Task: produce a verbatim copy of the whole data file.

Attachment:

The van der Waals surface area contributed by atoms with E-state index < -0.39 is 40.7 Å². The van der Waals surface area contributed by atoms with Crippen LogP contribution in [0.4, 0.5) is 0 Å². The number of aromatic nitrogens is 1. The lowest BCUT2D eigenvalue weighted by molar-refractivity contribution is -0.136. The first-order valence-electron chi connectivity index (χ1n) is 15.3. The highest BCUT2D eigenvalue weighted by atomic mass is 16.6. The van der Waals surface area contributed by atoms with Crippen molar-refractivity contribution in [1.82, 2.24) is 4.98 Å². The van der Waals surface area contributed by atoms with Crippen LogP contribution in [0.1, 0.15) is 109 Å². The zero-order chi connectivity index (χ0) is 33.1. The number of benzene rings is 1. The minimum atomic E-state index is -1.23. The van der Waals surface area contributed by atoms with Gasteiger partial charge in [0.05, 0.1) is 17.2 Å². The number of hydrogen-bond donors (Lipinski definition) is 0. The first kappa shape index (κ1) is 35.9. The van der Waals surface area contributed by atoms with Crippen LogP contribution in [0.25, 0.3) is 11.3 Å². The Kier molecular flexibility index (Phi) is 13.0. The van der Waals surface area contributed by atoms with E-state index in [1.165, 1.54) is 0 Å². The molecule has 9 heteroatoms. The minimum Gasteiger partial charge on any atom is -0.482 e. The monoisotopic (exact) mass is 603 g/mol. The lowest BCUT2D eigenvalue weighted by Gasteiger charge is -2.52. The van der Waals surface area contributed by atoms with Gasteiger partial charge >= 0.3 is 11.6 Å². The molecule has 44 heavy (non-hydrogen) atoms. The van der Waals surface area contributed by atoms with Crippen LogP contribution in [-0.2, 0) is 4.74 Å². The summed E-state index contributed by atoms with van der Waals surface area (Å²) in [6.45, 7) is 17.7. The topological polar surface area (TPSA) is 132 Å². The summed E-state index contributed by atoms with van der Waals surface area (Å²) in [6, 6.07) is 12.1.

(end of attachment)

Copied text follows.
The van der Waals surface area contributed by atoms with E-state index < -0.39 is 40.7 Å². The van der Waals surface area contributed by atoms with Crippen LogP contribution in [0.4, 0.5) is 0 Å². The number of aromatic nitrogens is 1. The lowest BCUT2D eigenvalue weighted by molar-refractivity contribution is -0.136. The first-order valence-electron chi connectivity index (χ1n) is 15.3. The highest BCUT2D eigenvalue weighted by atomic mass is 16.6. The van der Waals surface area contributed by atoms with Crippen molar-refractivity contribution in [1.82, 2.24) is 4.98 Å². The van der Waals surface area contributed by atoms with Crippen LogP contribution in [0.1, 0.15) is 109 Å². The zero-order chi connectivity index (χ0) is 33.1. The number of benzene rings is 1. The minimum atomic E-state index is -1.23. The van der Waals surface area contributed by atoms with Gasteiger partial charge in [0.05, 0.1) is 17.2 Å². The number of hydrogen-bond donors (Lipinski definition) is 0. The first kappa shape index (κ1) is 35.9. The van der Waals surface area contributed by atoms with Crippen LogP contribution in [0.25, 0.3) is 11.3 Å². The Kier molecular flexibility index (Phi) is 13.0. The van der Waals surface area contributed by atoms with E-state index in [1.165, 1.54) is 0 Å². The molecule has 9 heteroatoms. The minimum Gasteiger partial charge on any atom is -0.482 e. The monoisotopic (exact) mass is 603 g/mol. The lowest BCUT2D eigenvalue weighted by Gasteiger charge is -2.52. The van der Waals surface area contributed by atoms with Gasteiger partial charge >= 0.3 is 11.6 Å². The molecule has 44 heavy (non-hydrogen) atoms. The van der Waals surface area contributed by atoms with Crippen LogP contribution in [-0.2, 0) is 4.74 Å². The summed E-state index contributed by atoms with van der Waals surface area (Å²) in [6.45, 7) is 17.7. The topological polar surface area (TPSA) is 132 Å². The summed E-state index contributed by atoms with van der Waals surface area (Å²) in [6, 6.07) is 12.1.